Wood carving is a ver low-footprint hobby that can give one a new perspective on wood and the forests which that wood comes from.
Practiced for thousands of years, woodcarving can produce intricate sculptures, ornamental designs, furniture, or even kitchen utensils. Beginners can pick up a block of wood and a chisel or carving knife and get started right away.
What is wood carving?
You’re simply using tools to cut and shape your desired object or pattern from your choice of wood — whether that’s hardwoods like oak or softwoods like basswood. Some people choose this hobby to relieve stress or connect with nature, while others find it to be almost a meditative practice. Some also seek profit or a sense of purpose.
No matter your motivation, you will be working with wood in much the same way even prehistoric people did. The oldest known wood carving, an idol unearthed in Russia, dates back to about 10,000 B.C. It stands over nine feet tall.
The Art Institute of Chicago says wood carving appealed to Americans of all ages and nationalities in the Midwest of the early 20th century. Instruction manuals were easy to find. The institute also says the Works Progress Administration even contributed to one published by the Chicago Park District. Today, the art form remains popular with retirees, though some have passed it on to younger generations.
As in any endeavor, knowing some key terminology is a great place to start:
- Chisel: A tool with a flat blade used for lines and cleanup of surfaces. Can be hit with a mallet.
- Gouge: Curved implement for carving curves and hollows
- V-tool: Used to outline and add detail. Also known as a parting tool.
- Bench knife: A simple knife great for beginners and basic carving projects.
- Rasp: A scraping tool with triangular lines of teeth that leave a rough surface.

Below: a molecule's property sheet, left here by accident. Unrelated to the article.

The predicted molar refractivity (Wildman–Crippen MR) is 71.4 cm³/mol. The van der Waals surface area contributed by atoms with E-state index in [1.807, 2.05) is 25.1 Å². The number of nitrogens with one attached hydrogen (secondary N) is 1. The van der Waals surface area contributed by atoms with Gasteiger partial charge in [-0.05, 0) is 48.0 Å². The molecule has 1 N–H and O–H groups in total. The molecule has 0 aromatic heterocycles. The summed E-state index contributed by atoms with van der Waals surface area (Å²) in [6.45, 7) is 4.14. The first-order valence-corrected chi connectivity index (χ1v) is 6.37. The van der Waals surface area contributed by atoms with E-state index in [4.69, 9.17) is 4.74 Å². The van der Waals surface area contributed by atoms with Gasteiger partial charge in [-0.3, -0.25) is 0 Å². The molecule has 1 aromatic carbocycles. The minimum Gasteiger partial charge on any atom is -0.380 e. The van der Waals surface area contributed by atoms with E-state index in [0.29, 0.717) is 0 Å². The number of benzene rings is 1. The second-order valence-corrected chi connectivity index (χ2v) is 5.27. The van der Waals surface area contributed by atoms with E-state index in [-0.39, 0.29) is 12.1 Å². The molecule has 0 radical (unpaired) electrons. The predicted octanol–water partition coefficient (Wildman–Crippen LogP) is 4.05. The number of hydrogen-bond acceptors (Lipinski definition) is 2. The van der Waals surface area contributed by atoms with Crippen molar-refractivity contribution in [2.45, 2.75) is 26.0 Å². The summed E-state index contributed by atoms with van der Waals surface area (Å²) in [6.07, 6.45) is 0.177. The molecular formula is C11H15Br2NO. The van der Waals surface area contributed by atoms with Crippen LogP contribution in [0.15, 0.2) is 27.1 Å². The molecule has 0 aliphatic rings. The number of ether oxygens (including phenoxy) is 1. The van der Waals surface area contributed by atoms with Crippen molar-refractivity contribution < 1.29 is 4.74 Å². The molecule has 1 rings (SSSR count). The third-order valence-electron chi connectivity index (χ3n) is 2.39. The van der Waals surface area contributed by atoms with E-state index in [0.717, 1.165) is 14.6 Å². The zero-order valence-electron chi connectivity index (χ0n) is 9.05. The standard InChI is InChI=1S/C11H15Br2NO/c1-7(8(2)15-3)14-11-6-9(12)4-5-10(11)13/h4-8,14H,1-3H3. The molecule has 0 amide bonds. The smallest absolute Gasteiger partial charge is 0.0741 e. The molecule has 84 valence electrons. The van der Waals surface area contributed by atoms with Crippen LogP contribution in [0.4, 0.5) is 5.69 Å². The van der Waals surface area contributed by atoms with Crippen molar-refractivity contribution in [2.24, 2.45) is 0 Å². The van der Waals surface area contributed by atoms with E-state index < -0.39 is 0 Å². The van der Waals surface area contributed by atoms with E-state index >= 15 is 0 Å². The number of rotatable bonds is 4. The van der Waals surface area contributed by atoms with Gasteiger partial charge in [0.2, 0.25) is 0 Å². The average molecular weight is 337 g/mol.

- Riffler: A double-ended file with cutting edges designed for tight spaces.
Safety equipment is also a must, as you will be dealing with sharp wood carving tools and flying chips of wood. A good pair of gloves and eye protection are essential. Needless to say, just like you’re careful about your environmental impact, be careful while using any sharp tools.
Wood and woodcarving (and the environment)
Next, you will want to choose which type of wood you will be using. This will depend on what you’re making, of course. Basswood is popular and versatile, often used in spoons and bowls. Balsawood is good for dollhouses and ornaments. Butternut is inexpensive and ideal for wood art. You can use cherry for decorative items you might sell later. Hardwood like maple, hickory, and alder is very dense and fire-resistant, but also expensive because of how long it takes to grow.
Some of these woods are more eco-friendly than others. Here’s a good rule-of-thumb to keep in mind: if you’re buying the wood it’s less eco-friendly and may contribute to deforestation. If you’re scavenging the wood it’s more eco-friendly and in most cases won’t have any negative impact on forests.
To keep your wood carving as eco-friendly as possible, use scrap wood. You can collect wood that has naturally fallen from trees or has been washed ashore on the beach. Every carver has their preference for wood types and the hunt for a nice piece of wood can be just as enjoyable as carving it.
If you want to get into woodcarving you can further explore these different styles:
- Whittling: Using a carving knife only on a piece of wood. This style lends itself very well to using driftwood and other scavenged pieces. It’s also a great place to start because it requires little investment for tools.
- Relief carving: A method that creates a pattern, scene, or other design that projects only slightly above the wood’s surface.
- Carving in the round: This method is easiest for beginners and yields a smooth, polished surface on a three-dimensional sculpture. Depending on the size, you will need a bandsaw, knife, and gouges.
- Chip carving: Removing wood chips piece by piece. Most often used in decorative wood ornaments.